We also have different interpretations of this vow in the Vinaya. For example, have you heard that at new or full moon times it is considered that merits are multiplied one hundred times? So, if you do a negative action it also becomes multiplied a hundred times. Therefore, according to the interpretation of the Vinaya, even if you do it with your wife, on the full moon it becomes sexual misconduct, something like that. It’s only an interpretation. But there is this interpretation, so I don’t want you to be confused. You shouldn’t worry about that; whatever you feel is a problem is good enough. If you feel something is a problem, “I shouldn’t do it because I get out of control,”—it’s clean-clear. Anyway, don’t create a disaster situation. It’s simple, isn’t it? If you want a happy home with your husband or wife, a warm home, a comfortable, peaceful home, a satisfied home, don’t create problems, that’s all. The conclusion is: don’t create any kind of disaster situation where you distrust each other; it’s no good. It depends; only you know, I don’t know.

5. Abstaining from Intoxicants

Then, intoxicants. Intoxicants can be anything—drinking wine or alcohol, or it can be heavy drugs. I don’t know what kinds of drugs make you unconscious. You should not take any kind of drug that makes you unconscious unless it’s for medical purposes. For medical purposes it’s alright. Also, if taking the drug does not damage intense awareness, then it’s OK; you can take as much as possible! I think you know hashish, yes? Does hashish damage your consciousness or not?

Student: It depends on how much you take.

Lama: That’s right, isn’t it? Taking a little bit is OK; it causes some kind of waking up, some intense awareness. Possible! Maybe! Some drugs can help intense awareness. For example, Tibetan monks who studied very hard would drink very heavy, strong Tibetan tea. I did it myself when I was in Tibet. If I drink strong Tibetan tea, really strong butter tea, I can stay awake all night and I can study, I can read. I believe that is kind-of being intoxicated, isn’t it? You are very much awake and don’t want to sleep, so you read and you think very clean-clearly. So that’s why I cannot criticize or say taking drugs is bad. How can you say that? Very strong tea is like a drug, isn’t it? When you drink strong Tibetan tea and you don’t eat well, you shake, because there is too much of a wind explosion in the blood—you are almost walking in space! It’s our experience.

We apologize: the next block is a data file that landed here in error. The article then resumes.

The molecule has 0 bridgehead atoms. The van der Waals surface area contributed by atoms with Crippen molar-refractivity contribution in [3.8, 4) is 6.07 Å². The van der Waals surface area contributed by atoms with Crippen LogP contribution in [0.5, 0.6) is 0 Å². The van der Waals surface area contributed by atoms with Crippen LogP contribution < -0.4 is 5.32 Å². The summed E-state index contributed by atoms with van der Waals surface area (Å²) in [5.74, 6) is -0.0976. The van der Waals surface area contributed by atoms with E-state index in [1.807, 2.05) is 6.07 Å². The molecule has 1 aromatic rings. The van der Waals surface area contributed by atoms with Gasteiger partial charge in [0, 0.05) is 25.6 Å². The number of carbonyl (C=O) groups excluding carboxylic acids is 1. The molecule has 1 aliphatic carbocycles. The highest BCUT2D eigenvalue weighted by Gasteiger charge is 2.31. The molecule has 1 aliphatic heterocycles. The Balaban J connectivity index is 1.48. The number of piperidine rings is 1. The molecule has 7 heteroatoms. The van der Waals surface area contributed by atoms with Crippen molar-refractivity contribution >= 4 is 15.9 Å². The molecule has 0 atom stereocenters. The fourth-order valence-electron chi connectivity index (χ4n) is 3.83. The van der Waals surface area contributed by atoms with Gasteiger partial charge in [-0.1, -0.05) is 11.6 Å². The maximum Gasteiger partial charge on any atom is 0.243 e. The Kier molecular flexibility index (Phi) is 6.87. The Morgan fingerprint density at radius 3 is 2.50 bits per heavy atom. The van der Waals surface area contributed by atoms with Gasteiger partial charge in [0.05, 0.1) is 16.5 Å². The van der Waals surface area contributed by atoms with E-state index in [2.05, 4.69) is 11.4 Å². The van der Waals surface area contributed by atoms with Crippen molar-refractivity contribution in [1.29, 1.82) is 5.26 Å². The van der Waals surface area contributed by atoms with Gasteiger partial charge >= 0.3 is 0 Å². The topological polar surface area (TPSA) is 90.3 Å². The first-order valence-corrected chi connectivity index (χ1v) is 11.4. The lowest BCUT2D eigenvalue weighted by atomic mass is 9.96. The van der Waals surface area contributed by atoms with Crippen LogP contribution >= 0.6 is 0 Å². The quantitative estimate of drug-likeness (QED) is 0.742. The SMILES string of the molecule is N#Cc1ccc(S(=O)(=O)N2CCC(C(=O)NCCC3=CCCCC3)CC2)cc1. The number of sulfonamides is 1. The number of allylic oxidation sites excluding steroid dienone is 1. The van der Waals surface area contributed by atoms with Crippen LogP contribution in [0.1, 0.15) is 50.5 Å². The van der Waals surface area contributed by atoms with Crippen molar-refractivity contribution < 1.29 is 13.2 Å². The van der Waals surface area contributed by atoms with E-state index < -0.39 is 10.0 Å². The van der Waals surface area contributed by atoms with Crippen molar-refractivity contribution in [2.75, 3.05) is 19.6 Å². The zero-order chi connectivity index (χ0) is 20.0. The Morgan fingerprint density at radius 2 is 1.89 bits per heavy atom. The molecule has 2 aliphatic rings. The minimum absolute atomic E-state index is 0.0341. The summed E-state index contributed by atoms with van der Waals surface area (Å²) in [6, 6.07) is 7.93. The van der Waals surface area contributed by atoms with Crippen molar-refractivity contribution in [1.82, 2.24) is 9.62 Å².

I’m sure most Tibetans who were doing very heavy studies in Tibet all liked heavy, heavy, strong tea. Some monks were addicted to tea, I’m sure. Yes, I saw it! I could not believe it—they didn’t really care about food but they had to have their tea. That’s very bad. Their faces became so dark and like pig skin. They didn’t eat; all they did was drink their tea. We’ve got our problems. Even though those people were extremely learned, extremely knowledgeable, they became like that.

In 1978 or something, when I was at Santa Cruz University I went down to the beach and there were two young couples and their parents there. They came together and took hashish together—young children and old parents came together and took hashish. They were very happy with each other, you know. Very nice, isn’t it? Very open—young son and old father taking hashish together by the ocean. They laughed with each other—it was very nice. Maybe it’s California style. It’s so simple, isn’t it? That’s the way it is.

The emphasis in Buddhism is to not become intoxicated because being intoxicated is very dangerous, for example, when you are drinking wine you could break every [vow.] Many monks break their vows because they drink. When you drink, your good knowledge-wisdom goes, doesn’t it? But desire is there, hatred is there, everything’s there. Everything is there; the body is there. That’s why intoxicants break vows: first thing, you can have sexual contact unconsciously; maybe you steal ladies and gentlemen from their partners. Then you come home and you lie. So the one action of drinking leads to doing the five things together. It’s dangerous because we get out of control, with no awareness. That’s all the precepts are.